Consider introducing employment contract clauses or a policy that will allow for temporary reductions in staff when necessary.
If you already have termination clauses or policies, review them for compliance with minimum standards. Also check to ensure that the contracts were properly entered into, or that the policy has been incorporated into the employment contracts.
If you don’t have termination clauses or policies, make them part of offers of employment for new employees. It is also possible, with proper notice or new consideration, to introduce termination clauses into existing contracts of employment.
Make sure your documentation is clear about who — the employer or an insurer — is responsible for paying out on a benefits plan.
Draft language in your employment documents to allow you to make changes to the benefits and their terms.
To the extent allowed by applicable pension regulations, have language that allows for changes to the pension plans and their terms, especially with respect to employer contributions.
Distinguish between the minimum vacation you must provide and the extra vacation you may allow, with the extra having “use it or lose it” provisions and possibly being subject to the needs of the business as determined by management.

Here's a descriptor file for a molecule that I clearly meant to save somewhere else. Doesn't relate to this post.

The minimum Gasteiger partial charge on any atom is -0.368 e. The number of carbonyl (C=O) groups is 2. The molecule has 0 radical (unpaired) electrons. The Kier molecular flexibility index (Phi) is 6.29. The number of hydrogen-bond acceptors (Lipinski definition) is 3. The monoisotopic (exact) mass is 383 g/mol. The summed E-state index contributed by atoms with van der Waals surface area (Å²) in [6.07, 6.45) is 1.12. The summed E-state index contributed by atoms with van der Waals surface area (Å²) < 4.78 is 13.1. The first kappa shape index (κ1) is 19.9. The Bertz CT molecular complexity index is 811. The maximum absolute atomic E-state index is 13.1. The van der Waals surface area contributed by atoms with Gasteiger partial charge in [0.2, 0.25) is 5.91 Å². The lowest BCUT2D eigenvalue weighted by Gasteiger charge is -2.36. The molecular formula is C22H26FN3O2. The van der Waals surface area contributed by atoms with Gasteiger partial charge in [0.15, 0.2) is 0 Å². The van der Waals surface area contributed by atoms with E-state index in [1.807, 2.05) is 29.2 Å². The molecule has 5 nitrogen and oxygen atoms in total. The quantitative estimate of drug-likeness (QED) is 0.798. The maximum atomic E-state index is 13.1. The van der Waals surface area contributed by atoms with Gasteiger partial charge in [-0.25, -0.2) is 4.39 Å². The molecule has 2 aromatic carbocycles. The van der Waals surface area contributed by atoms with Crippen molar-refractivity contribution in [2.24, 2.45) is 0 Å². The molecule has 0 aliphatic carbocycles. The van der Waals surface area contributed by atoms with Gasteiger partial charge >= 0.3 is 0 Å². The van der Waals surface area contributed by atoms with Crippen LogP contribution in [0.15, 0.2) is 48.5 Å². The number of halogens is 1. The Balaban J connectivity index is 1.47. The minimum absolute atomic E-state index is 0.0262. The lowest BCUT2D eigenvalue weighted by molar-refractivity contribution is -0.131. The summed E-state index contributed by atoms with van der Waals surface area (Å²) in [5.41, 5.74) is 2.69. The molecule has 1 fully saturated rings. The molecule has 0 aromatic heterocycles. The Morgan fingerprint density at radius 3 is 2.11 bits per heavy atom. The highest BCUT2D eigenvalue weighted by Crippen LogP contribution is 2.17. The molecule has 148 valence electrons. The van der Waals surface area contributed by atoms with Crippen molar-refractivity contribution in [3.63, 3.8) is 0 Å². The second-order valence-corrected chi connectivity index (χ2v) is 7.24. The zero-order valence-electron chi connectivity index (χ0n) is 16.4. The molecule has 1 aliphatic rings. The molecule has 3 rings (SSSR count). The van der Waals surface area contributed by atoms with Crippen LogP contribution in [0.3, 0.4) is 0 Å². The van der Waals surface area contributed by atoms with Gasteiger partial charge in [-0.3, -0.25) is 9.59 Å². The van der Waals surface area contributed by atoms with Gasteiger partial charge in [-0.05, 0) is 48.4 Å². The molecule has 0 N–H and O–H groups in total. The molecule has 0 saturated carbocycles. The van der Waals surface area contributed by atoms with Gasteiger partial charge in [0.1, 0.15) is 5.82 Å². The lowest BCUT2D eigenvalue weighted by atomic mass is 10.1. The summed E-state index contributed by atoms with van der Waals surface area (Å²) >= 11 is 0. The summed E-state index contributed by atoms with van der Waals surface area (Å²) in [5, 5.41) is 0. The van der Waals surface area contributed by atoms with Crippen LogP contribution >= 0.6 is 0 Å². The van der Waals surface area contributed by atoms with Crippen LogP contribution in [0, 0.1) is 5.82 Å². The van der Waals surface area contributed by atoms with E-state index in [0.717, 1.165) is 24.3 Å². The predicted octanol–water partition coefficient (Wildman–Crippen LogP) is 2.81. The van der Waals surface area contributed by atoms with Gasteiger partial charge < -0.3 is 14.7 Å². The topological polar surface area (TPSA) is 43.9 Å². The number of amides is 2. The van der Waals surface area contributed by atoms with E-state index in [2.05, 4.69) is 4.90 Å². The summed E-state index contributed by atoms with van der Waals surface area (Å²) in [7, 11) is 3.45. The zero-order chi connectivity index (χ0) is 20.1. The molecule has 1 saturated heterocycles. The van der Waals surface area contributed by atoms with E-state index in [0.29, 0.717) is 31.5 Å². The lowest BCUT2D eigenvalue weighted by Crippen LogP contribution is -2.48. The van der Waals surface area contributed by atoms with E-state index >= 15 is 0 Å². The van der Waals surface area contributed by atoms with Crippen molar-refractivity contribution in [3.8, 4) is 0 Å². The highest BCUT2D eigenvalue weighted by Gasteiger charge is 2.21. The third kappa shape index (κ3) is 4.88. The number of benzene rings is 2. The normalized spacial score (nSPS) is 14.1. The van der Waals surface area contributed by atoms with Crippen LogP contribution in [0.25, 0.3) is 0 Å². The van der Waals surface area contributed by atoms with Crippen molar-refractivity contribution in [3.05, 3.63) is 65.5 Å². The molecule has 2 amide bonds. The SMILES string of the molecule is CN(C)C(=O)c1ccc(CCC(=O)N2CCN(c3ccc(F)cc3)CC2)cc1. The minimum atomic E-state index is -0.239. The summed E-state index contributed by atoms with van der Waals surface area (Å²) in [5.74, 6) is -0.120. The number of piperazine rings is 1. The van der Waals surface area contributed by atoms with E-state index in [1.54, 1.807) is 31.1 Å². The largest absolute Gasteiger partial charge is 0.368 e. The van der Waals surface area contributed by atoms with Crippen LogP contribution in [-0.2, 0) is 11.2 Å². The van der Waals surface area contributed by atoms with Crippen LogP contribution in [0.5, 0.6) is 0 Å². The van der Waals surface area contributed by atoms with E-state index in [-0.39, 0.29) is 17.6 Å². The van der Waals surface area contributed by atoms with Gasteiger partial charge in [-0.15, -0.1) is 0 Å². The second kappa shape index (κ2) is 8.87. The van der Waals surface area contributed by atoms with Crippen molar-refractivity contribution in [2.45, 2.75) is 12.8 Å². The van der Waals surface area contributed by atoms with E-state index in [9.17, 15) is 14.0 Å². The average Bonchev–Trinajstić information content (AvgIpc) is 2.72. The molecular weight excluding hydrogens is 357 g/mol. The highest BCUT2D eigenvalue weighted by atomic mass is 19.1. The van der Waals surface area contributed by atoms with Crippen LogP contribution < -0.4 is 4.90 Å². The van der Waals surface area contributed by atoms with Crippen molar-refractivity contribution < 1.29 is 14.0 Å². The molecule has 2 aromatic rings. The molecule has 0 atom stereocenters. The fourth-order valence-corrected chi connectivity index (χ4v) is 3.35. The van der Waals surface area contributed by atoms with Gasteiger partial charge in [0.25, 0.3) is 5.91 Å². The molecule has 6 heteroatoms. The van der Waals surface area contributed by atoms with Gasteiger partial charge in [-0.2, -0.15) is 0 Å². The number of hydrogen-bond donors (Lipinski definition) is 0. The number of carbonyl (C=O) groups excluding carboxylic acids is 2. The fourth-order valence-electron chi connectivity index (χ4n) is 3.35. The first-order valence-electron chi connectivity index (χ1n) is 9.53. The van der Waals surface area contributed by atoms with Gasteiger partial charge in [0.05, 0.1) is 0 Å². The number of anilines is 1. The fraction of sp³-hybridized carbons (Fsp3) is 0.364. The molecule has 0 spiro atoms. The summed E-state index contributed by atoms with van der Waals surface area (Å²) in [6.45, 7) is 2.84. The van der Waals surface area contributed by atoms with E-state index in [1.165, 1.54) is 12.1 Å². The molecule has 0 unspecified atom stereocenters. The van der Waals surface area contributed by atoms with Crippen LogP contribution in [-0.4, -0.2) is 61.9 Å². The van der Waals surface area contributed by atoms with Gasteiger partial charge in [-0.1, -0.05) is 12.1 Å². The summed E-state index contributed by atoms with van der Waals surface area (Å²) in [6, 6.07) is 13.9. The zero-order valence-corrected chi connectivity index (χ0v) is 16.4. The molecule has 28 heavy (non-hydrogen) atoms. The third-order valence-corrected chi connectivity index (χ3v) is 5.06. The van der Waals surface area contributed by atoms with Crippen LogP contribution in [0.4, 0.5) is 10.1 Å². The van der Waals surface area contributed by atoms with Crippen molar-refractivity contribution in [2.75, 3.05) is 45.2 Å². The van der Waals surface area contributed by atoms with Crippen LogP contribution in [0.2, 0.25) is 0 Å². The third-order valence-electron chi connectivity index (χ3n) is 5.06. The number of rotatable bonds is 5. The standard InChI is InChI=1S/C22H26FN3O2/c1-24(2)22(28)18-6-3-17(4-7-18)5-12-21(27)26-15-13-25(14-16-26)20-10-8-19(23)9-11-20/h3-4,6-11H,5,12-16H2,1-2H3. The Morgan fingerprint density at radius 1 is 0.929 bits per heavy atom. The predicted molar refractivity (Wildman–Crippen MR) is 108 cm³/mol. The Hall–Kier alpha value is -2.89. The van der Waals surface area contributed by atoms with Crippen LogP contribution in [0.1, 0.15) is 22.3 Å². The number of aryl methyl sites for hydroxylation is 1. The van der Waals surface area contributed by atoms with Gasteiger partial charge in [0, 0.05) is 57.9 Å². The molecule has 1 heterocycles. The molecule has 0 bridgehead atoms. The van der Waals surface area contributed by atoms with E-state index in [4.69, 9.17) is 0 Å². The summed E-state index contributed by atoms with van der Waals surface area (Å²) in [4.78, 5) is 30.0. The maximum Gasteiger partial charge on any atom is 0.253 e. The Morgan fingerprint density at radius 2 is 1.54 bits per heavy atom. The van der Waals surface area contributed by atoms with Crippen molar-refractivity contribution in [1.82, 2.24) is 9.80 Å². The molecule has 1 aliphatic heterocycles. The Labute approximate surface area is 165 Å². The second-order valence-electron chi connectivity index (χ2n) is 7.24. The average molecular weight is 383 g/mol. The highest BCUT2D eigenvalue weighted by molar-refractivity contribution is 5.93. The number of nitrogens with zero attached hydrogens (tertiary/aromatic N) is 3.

Consider fixed terms for commission plans, with the employer being able to make changes for each new term to meet the changing needs of the business.
Bonuses and Stock Options
Strengthen the language regarding management “discretion” and revisit bonus formulas or option grants that are seen as “automatic.”
If you don’t want bonus and stock option rights to accrue after termination, explicit language is required to avoid accrual until the end of the period of termination notice or compensation.
Contract and Policy Administration
Once the necessary language is in place, the contracts and policies must be administered consistently and in accordance with their language. Otherwise, a court will likely favour the employee-friendly practices over the language.
Make sure that all important terms of the proposed employment contract are part of every offer of employment, and that employees have signed and delivered their agreement before they start work.
Changes During Employment
Document every change of significance, and the employee’s agreement, before the change takes effect. Also confirm that all other terms of employment continue in force. If the change is to the benefit of the employee, e.g., a promotion, that will be consideration for the employee’s agreement. For other types of changes, some form of consideration will be needed to make the revised agreement enforceable.
Regularly reiterate — with every payment or grant — the extraordinary and discretionary nature of variable pay items. If the commission, option or bonus plan can be changed, communicate changes before they are implemented.
Hard times teach valuable lessons. Now is the time to put the lessons learned into action and get some gain out of all the pain.